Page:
Abstract

Despite the continuing, adverse impact of discrimination on the lives of racial and ethnic minorities, the denial of discrimination is commonplace. Four experiments investigated the efficacy of perspective taking as a strategy for combating discrimination denial. Participants who adopted a Black or Latino target's perspective in an initial context were subsequently more likely to explicitly acknowledge the persistence of intergroup discrimination than were non-perspective takers (Experiments 1–3) or participants who adopted a White target's perspective (Experiment 1). Perspective taking also engendered more positive attitudes toward a social policy designed to redress intergroup inequalities (i.e., affirmative action), and this relationship was mediated by increased recognition of discrimination (Experiments 2a and 2b). Increased identification with the targeted outgroup, as reflected in automatic associations between the self and African Americans, was found to underlie the effect of perspective taking on sensitivity to discrimination (Experiment 3). The collective findings indicate that perspective taking can effectively combat discrimination denial.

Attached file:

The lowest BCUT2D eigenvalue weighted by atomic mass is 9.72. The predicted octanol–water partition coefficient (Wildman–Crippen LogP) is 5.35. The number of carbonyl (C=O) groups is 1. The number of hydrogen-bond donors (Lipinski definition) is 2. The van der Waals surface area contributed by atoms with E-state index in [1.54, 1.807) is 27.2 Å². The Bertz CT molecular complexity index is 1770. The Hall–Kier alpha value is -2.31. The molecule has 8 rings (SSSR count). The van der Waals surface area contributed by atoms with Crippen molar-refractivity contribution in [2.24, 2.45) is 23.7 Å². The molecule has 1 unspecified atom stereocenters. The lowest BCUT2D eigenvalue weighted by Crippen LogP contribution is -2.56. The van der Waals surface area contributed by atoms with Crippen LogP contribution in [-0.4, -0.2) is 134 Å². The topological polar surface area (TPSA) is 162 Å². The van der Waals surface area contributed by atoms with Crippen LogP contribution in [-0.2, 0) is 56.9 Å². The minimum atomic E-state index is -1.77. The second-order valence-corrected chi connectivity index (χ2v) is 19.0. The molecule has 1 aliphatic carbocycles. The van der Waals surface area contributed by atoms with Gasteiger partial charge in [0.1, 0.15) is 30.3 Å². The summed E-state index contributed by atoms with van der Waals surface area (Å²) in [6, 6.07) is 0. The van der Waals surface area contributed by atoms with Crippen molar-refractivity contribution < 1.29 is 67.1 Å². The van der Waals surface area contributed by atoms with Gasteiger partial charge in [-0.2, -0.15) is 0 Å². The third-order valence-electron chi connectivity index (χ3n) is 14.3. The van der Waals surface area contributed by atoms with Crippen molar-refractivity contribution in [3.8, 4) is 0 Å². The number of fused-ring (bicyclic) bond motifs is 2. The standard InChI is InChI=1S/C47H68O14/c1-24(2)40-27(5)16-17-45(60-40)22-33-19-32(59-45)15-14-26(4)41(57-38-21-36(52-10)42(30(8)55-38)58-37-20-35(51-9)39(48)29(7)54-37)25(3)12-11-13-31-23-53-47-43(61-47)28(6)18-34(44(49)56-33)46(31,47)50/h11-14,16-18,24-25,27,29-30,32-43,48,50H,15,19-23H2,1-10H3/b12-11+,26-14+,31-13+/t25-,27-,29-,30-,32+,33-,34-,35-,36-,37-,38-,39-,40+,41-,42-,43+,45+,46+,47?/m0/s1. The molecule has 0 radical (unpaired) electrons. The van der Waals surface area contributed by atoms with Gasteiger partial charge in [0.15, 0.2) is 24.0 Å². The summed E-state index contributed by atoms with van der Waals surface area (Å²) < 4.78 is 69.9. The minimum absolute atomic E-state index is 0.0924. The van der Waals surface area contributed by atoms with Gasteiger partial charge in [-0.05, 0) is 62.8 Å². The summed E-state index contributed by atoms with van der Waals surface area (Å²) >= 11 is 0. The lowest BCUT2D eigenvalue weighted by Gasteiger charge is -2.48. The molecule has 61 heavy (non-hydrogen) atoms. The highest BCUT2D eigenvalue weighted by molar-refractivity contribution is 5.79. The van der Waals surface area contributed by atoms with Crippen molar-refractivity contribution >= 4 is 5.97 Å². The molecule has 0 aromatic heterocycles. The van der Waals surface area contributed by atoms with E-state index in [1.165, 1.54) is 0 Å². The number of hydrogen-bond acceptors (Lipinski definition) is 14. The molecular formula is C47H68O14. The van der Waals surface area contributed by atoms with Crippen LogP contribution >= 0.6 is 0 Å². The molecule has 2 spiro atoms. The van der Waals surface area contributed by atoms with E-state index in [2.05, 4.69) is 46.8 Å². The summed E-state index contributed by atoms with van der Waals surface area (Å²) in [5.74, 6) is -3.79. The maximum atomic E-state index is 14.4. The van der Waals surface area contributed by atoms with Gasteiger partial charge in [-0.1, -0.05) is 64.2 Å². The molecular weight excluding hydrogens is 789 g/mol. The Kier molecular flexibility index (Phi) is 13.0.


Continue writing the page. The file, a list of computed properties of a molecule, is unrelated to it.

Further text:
Authors
A. Todd, G. Bodenhausen, and Adam Galinsky
Format
Journal Article
Publication Date
Journal
Journal of Experimental Social Psychology

Full Citation

Todd, A., G. Bodenhausen, and Adam Galinsky
. “Perspective-taking combats the denial of intergroup discrimination.”
Journal of Experimental Social Psychology
vol.
48
, (May 01, 2012):
738
-
745
.